Mathematica Stack Exchange is a question and answer site for users of Mathematica. Join them; it only takes a minute:

Sign up
Here's how it works:
  1. Anybody can ask a question
  2. Anybody can answer
  3. The best answers are voted up and rise to the top

I am having trouble doing something that seems straightforward. I have a recursive sequence that I would like to produce which looks as follows:

a2 = {1, 2, 3}
RecurrenceTable[{a1[n + 1] == a1[n] + a2[[n]], a1[1] == 1}, a1, {n, 1, 3}]

This seems like it should work, but Mathematica is complaining about n not being an integer when I try to call the $n$-th part of a2. What I am really interested in is a very large RecurrenceTable of this form rather than what I have posted. Since RecurrenceTable seems to be much more efficient at generating large recursive sequences than any other functions I have been able to find, I would love to find a way to be able to use it.

share|improve this question
Do you mean to have both a and a1? – Jonathan Shock Jun 5 '13 at 15:52

Maybe something like this:

a2List = {1, 2, 3};
a2[n_Integer] := a2List[[n]];

RecurrenceTable[{a1[n + 1] == a1[n] + a2[n], a1[1] == 1}, a1, {n, 1, 4}]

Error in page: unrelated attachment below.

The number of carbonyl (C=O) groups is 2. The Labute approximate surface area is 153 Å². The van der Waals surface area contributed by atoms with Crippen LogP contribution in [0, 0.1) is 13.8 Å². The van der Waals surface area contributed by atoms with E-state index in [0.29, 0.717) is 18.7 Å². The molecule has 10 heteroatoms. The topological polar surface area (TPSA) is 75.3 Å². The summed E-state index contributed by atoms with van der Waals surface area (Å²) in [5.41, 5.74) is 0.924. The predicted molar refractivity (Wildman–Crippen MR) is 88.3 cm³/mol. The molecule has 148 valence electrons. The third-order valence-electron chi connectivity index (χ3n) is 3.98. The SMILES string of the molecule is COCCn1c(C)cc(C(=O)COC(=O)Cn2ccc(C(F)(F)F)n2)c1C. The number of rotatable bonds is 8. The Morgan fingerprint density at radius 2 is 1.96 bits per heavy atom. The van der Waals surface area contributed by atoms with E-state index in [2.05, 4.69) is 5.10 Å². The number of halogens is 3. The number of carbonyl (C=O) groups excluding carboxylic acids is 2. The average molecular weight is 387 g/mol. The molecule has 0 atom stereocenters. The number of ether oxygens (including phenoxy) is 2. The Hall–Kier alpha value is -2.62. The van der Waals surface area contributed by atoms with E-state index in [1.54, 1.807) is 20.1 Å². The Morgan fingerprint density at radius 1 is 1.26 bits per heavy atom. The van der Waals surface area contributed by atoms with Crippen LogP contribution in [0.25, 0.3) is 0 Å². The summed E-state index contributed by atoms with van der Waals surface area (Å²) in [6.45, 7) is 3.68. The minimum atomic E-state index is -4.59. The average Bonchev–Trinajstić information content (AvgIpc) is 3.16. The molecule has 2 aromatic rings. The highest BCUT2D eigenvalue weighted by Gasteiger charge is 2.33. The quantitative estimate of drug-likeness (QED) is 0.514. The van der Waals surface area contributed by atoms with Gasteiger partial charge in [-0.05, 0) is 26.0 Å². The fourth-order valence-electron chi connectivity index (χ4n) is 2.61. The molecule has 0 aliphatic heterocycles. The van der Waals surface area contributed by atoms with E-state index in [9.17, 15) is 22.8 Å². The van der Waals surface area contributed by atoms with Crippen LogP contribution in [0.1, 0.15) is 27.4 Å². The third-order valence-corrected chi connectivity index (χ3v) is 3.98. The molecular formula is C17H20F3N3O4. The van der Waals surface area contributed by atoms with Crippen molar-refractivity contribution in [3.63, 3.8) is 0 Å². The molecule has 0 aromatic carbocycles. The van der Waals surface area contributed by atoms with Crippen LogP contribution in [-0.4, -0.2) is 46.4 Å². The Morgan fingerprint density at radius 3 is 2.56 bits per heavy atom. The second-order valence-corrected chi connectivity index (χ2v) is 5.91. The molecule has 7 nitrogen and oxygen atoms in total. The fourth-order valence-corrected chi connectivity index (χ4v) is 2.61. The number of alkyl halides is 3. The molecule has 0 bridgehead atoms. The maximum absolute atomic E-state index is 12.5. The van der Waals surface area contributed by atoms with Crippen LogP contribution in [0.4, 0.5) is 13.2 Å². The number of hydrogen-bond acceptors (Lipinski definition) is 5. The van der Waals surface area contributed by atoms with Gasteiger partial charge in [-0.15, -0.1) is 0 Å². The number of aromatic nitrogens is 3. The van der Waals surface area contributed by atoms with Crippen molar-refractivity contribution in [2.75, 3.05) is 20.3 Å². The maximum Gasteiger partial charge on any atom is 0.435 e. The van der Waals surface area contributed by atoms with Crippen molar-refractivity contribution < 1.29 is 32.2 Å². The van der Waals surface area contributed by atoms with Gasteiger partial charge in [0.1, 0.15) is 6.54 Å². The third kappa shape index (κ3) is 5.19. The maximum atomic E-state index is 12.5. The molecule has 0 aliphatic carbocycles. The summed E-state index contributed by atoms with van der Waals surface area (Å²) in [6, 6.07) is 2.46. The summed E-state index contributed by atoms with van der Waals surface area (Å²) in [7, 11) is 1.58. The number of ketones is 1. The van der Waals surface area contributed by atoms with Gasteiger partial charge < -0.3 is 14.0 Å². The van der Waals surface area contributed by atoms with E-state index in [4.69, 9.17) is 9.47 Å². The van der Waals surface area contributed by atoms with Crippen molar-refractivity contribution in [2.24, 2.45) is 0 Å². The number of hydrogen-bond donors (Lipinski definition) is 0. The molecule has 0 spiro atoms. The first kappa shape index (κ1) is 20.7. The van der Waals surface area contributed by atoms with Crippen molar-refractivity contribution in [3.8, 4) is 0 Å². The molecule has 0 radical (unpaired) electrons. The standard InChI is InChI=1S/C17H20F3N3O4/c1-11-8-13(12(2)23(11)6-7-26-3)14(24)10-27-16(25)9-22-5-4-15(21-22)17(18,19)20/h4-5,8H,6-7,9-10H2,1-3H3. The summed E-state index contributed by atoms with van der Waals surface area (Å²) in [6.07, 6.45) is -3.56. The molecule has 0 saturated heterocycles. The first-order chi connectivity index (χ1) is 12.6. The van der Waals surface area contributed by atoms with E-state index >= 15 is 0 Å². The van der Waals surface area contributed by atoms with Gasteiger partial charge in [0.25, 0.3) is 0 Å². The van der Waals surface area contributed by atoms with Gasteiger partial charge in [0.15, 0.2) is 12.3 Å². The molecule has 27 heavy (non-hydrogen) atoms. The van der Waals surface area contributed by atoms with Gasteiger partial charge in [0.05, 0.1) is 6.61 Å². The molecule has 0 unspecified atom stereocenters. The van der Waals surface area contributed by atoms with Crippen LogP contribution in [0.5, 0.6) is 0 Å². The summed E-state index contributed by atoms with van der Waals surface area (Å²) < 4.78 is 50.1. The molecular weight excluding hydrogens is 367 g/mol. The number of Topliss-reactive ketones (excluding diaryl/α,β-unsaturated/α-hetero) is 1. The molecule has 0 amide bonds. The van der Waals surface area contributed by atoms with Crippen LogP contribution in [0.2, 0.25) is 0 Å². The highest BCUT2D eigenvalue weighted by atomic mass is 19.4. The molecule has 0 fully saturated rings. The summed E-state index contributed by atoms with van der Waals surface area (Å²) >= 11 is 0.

{1, 2, 4, 7}

OTOH, for this particular case, Fold[] is more expedient:

FoldList[Plus, 1, {1, 2, 3}]
   {1, 2, 4, 7}
share|improve this answer
For this particular case: Accumulate[a2] + 1 – bill s Jun 5 '13 at 17:06
Indeed, Accumulate[] is even better. (Sadly, I still haven't shaken off the habit of remembering Accumulate[] as the old name for Fold[]...) – J. M. Jun 5 '13 at 17:14

While Fold or Accumulate are probably better solutions for this specific problem, depending on your larger problem you might also want to consider a recursive approach, which can be written in a similar form to your original problem statement.

b = {1, 2, 4, 3, 2};
a[n_] := a[n - 1] + b[[n]];
a[0] := 0;

With these definitions, you can calculate the values of a using

a /@ Range[Length[b]]

which gives {1, 3, 7, 10, 12} as expected.

For larger problems you might also want to "memoize" this, which is a technique for storing past values of the function instead of recalculating them on-the-fly. For this, you would use

    a[n_] := a[n] = a[n - 1] + b[[n]];
share|improve this answer

Your Answer


By posting your answer, you agree to the privacy policy and terms of service.

Not the answer you're looking for? Browse other questions tagged or ask your own question.